I don’t have a milk stand. I had intended to build one as just about every goat handling book has diagrams and directions for building your own. It seemed like if you milk goats you need a stand. I never got around to it partly because of time and partly because our old goat barn was rather dimly lit. I wanted to have a portable stand so I could milk outside when it was nice but I also wanted to be able to move it inside in bad weather. I did find one prefab metal portable goat stand which only weighed 30 lbs but it was something like 400 dollars- definitely wasn’t happening. However, the more I thought about it and considered nomadic goat herders and descriptions in books like Heidi the more I thought “well it can surely be done”. And so, this is how I do it:
First, I usually give a little grain to occupy Ms. Ellie then I straddle the goat facing backwards.My view is something like this:
Occasionally I kneel beside her but that changes the angle of my hand (making milking less efficient) and then I don’t have my knees to keep her from wondering off. Then I reach under (or sometimes around) and brush her off making sure any hay or loose hairs won’t fall into the milk. After a clearing squirt or two I get down to business and milk. I use a quart size mason jar to milk into. I prefer a wide mouth jar because I can clean it easier- although a regular mouth jar is a little easier to hold. I hold the jar under with one hand and squirt the milk into it with the other. Because I needed one hand to take photos with the camera I have to break it down into two shots.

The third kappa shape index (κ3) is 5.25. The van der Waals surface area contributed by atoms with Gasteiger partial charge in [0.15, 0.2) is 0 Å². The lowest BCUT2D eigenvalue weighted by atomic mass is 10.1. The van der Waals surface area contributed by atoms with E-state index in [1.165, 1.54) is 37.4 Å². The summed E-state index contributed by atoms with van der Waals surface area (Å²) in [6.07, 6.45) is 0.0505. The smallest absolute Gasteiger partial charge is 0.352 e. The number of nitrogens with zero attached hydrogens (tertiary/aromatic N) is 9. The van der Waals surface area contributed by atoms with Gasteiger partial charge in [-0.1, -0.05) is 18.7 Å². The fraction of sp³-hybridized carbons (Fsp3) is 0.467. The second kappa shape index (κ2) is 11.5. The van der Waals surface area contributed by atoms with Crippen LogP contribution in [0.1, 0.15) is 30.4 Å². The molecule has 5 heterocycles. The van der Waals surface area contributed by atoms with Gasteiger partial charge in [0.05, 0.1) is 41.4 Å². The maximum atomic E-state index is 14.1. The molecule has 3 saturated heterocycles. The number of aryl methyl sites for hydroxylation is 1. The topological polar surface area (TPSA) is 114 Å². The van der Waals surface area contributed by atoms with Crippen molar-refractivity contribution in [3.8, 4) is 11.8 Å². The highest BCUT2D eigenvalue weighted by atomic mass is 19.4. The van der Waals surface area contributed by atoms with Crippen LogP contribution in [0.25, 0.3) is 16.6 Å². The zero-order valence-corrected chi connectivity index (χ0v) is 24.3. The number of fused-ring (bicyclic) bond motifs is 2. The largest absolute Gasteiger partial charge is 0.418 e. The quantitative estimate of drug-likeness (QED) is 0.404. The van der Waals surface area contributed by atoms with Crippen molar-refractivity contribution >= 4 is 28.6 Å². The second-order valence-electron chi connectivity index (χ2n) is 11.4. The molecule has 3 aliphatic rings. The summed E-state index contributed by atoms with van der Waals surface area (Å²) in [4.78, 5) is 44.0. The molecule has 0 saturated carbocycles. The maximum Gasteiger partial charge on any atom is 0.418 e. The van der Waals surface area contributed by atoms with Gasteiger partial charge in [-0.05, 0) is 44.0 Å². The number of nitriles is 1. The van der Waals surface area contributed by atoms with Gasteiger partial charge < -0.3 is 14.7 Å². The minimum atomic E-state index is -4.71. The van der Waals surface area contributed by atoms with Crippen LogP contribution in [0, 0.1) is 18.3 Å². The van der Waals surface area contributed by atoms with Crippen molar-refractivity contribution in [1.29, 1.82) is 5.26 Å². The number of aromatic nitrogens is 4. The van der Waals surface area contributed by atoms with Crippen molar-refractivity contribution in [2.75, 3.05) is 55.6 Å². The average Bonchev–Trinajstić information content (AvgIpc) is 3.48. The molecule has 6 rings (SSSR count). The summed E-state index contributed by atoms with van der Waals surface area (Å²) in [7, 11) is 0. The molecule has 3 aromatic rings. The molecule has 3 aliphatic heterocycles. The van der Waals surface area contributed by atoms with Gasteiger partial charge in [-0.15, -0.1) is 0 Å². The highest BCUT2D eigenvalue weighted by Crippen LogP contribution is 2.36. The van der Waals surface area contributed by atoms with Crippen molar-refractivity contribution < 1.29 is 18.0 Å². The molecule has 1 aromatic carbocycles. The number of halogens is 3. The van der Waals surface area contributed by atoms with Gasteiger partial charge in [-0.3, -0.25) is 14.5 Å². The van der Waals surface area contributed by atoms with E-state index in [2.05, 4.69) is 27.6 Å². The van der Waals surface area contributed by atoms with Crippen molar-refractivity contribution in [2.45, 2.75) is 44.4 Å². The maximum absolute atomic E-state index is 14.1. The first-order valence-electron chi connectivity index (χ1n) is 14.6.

Holding the jar:
There’s more than one way to grasp the teat and milk. Goat teats are rather small and can be difficult to grasp. I prefer the way in the photo above although sometimes I alternate. When I first started milking I had to alternate methods because of hand fatigue. Now I don’t need to and milking probably takes me half the time. To be honest tho I don’t really know how long it takes me I’d guess 10-15 minutes. I also only milk once a day in the morning. This is Ms. Ellie’s first time being milked and she gives a little over a quart. If I milked her twice a day she’d give a half gallon a day which is about average.
I use the same position for trimming the back hooves and I face the other way to trim the front hooves. For scur trimming I have struggling_along hold Manson’s head while I trim. While I can see how a goat stand would be useful I certainly don’t think it’s a necessity.
sharing this post with:
homestead barn hop, monday mania, fat tuesday, traditional tuesday, hearth and soul, real food wednesday, frugal days sustainable ways, simple lives thursday, fight back friday, freaky friday, food flick friday, farmgirl friday, sunday school, wild crafting wednesday